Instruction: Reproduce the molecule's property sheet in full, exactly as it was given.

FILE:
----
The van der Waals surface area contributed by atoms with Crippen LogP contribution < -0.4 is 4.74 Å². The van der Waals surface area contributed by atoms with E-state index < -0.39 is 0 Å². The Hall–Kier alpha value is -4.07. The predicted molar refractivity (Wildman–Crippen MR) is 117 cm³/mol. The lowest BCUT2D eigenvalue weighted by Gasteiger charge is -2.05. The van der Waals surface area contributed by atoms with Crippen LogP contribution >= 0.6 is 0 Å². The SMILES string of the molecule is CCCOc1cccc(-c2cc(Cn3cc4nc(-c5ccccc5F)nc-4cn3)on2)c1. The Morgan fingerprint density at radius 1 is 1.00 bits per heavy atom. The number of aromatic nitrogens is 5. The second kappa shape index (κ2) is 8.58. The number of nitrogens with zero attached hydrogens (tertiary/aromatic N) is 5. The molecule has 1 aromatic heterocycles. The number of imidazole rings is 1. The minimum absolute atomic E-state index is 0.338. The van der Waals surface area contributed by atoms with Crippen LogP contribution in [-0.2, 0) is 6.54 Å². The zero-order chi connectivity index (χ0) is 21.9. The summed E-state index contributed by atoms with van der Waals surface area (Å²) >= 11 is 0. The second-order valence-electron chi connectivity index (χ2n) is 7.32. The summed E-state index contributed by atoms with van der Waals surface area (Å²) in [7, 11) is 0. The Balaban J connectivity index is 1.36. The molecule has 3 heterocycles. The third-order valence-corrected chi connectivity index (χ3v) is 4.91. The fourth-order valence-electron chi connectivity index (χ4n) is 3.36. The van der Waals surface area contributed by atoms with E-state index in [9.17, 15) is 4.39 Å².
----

The van der Waals surface area contributed by atoms with Crippen LogP contribution < -0.4 is 4.74 Å². The van der Waals surface area contributed by atoms with E-state index < -0.39 is 0 Å². The Hall–Kier alpha value is -4.07. The predicted molar refractivity (Wildman–Crippen MR) is 117 cm³/mol. The lowest BCUT2D eigenvalue weighted by Gasteiger charge is -2.05. The van der Waals surface area contributed by atoms with Crippen LogP contribution >= 0.6 is 0 Å². The SMILES string of the molecule is CCCOc1cccc(-c2cc(Cn3cc4nc(-c5ccccc5F)nc-4cn3)on2)c1. The Morgan fingerprint density at radius 1 is 1.00 bits per heavy atom. The number of aromatic nitrogens is 5. The second kappa shape index (κ2) is 8.58. The number of nitrogens with zero attached hydrogens (tertiary/aromatic N) is 5. The molecule has 1 aromatic heterocycles. The number of imidazole rings is 1. The minimum absolute atomic E-state index is 0.338. The van der Waals surface area contributed by atoms with Crippen LogP contribution in [-0.2, 0) is 6.54 Å². The zero-order chi connectivity index (χ0) is 21.9. The summed E-state index contributed by atoms with van der Waals surface area (Å²) >= 11 is 0. The second-order valence-electron chi connectivity index (χ2n) is 7.32. The summed E-state index contributed by atoms with van der Waals surface area (Å²) in [7, 11) is 0. The Balaban J connectivity index is 1.36. The molecule has 3 heterocycles. The third-order valence-corrected chi connectivity index (χ3v) is 4.91. The fourth-order valence-electron chi connectivity index (χ4n) is 3.36. The van der Waals surface area contributed by atoms with E-state index in [9.17, 15) is 4.39 Å².